The Government is considering a pay-per-mile road charging system for HGVs, as ministers seek to incentivise hauliers into making the most efficient use of the UK’s road network.
Speaking on Radio 4, Transport Minister Chris Grayling said rather than penalising HGV drivers, charging lorries based on distance travelled and types of road used would create a level playing field with foreign haulage firms.
"Our hauliers often complain that a continental trucker comes in with a tank full of lower duty diesel, spends several days working in the country, goes away again and pays nothing towards the use of the roads", Grayling said.
"We already have a system in place that provides some limited contribution, but we're now consulting the industry."
The consultation over HGV road pricing is set out in a Department for Transport (DfT) document, which stresses the Government’s intention is “not to raise more money from hauliers” but to “better support wider Government objectives”, such as improving air quality.
The Transport Secretary made clear any possible pay-per-mile charging system for cars was not coming “in the foreseeable future”. The increasing popularity of electric cars means revenue from fuel duty is likely to fall over coming years, however.
London road charging plans
These latest pay-per-mile proposals follow previous plans from the Mayor of London, Sadiq Khan, which would see drivers in the capital charged based on distance travelled.
The proposed road charging scheme could replace the existing Congestion Charge in the future.
Khan announced a new draft consultation report in the summer of 2017 titled the Mayor's Transport Strategy, which outlines new measures to tackle pollution in the city. The proposals include charging motorists on the distance they drive in the city centre alongside other measures to cut car use.
The Strategy proposes “more sophisticated road user charging and/or workplace parking levy schemes,” in the future. It also includes proposals on “a future scheme that reflects distance, time, emissions and road danger and other factors in an integrated way.” How much and exactly how drivers would be charged is yet to be determined.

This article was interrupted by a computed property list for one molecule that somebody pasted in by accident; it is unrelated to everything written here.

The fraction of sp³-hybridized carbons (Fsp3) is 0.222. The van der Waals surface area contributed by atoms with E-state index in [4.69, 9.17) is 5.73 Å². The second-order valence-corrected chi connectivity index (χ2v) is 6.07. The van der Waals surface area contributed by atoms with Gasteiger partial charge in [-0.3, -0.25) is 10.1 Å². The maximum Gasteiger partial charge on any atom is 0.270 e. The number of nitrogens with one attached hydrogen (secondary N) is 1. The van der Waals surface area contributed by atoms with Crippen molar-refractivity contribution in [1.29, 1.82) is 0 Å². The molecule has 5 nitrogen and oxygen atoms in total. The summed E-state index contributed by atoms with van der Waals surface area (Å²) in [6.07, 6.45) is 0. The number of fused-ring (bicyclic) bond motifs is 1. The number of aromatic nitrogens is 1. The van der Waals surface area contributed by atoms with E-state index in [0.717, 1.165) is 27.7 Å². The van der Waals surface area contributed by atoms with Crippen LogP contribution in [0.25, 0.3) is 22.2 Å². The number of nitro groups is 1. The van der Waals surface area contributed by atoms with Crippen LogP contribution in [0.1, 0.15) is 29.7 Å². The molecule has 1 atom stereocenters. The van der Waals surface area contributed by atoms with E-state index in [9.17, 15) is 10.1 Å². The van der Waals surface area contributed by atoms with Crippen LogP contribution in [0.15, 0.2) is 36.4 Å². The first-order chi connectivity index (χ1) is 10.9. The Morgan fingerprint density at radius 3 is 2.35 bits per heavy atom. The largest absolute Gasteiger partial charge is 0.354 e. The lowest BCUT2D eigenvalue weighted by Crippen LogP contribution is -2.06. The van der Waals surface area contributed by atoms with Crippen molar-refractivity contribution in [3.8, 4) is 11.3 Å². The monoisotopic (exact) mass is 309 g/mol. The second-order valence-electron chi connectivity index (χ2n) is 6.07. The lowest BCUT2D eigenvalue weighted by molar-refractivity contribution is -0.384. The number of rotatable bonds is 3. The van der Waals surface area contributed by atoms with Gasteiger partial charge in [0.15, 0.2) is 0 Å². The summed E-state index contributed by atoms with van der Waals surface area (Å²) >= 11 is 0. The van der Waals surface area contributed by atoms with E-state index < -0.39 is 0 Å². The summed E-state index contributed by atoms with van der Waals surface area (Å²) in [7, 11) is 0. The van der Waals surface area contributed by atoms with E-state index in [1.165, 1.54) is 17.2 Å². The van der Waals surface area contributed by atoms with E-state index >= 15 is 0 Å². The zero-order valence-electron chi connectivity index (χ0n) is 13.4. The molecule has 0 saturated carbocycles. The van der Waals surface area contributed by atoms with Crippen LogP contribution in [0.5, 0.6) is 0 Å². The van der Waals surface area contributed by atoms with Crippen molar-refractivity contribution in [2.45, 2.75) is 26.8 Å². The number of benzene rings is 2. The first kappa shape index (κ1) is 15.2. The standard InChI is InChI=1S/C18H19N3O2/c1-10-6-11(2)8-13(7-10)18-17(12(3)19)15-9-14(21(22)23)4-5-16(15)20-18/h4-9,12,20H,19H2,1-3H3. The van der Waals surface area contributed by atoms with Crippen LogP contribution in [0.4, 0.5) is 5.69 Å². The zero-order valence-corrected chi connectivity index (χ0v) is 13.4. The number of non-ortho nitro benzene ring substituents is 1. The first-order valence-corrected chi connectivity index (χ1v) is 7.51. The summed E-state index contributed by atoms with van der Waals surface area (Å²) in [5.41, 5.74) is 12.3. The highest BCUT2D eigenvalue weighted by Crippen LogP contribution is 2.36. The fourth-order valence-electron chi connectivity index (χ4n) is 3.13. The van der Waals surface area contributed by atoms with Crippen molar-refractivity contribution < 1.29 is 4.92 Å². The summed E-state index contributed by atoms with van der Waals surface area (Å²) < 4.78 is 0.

According to the report, the road charging system could replace the existing Congestion Charge where motorists are charged a flat rate of £11.50 when entering the city centre. The report points out that in the 14 years after the Congestion Charge was introduced, "the challenge facing central London has changed," as more cars are now driving in the city centre during periods where the charge is not enforced. As such, the Mayor proposes keeping all of London's current user charges, including the low emissions zones and ultra low emissions zones "under review."
The Mayor hopes the penalties will push more motorists towards public transport. Sadiq Khan has said he is aiming to reduce the number of car journeys made on London’s roads by three million a day and increase the proportion of journeys taken by public transport from 64 to 80 per cent.
The Strategy also sets out improving road safety in London. The Mayor, through Transport for London (TfL), police, as well as local boroughs is adopting a Vision Zero where no one is to be killed by a London bus by 2030, and with all deaths and serious injuries eliminated from the capital’s roads by 2041.